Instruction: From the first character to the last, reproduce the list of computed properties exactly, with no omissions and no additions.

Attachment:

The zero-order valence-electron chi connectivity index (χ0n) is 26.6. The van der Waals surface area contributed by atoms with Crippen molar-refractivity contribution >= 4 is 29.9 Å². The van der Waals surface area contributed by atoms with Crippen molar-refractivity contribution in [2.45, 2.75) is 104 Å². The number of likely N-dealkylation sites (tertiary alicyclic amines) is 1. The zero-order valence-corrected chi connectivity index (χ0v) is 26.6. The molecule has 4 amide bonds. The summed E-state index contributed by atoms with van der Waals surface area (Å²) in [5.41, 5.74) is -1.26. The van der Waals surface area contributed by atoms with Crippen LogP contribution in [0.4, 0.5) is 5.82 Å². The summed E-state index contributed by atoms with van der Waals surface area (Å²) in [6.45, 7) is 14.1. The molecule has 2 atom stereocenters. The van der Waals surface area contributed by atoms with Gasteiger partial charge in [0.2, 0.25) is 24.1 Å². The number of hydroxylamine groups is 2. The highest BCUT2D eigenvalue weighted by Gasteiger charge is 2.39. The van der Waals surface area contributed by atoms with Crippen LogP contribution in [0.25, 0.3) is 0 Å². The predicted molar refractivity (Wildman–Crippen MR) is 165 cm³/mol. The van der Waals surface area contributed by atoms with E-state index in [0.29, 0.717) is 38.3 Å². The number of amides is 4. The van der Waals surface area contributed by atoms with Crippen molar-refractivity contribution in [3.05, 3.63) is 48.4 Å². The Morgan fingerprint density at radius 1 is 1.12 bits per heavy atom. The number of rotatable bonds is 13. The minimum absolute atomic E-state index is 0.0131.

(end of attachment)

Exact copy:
The zero-order valence-electron chi connectivity index (χ0n) is 26.6. The van der Waals surface area contributed by atoms with Crippen molar-refractivity contribution >= 4 is 29.9 Å². The van der Waals surface area contributed by atoms with Crippen molar-refractivity contribution in [2.45, 2.75) is 104 Å². The number of likely N-dealkylation sites (tertiary alicyclic amines) is 1. The zero-order valence-corrected chi connectivity index (χ0v) is 26.6. The molecule has 4 amide bonds. The summed E-state index contributed by atoms with van der Waals surface area (Å²) in [5.41, 5.74) is -1.26. The van der Waals surface area contributed by atoms with Crippen LogP contribution in [0.4, 0.5) is 5.82 Å². The summed E-state index contributed by atoms with van der Waals surface area (Å²) in [6.45, 7) is 14.1. The molecule has 2 atom stereocenters. The van der Waals surface area contributed by atoms with Gasteiger partial charge in [0.2, 0.25) is 24.1 Å². The number of hydroxylamine groups is 2. The highest BCUT2D eigenvalue weighted by Gasteiger charge is 2.39. The van der Waals surface area contributed by atoms with Crippen LogP contribution in [0.25, 0.3) is 0 Å². The predicted molar refractivity (Wildman–Crippen MR) is 165 cm³/mol. The van der Waals surface area contributed by atoms with E-state index in [0.29, 0.717) is 38.3 Å². The number of amides is 4. The van der Waals surface area contributed by atoms with Crippen molar-refractivity contribution in [3.05, 3.63) is 48.4 Å². The Morgan fingerprint density at radius 1 is 1.12 bits per heavy atom. The number of rotatable bonds is 13. The minimum absolute atomic E-state index is 0.0131.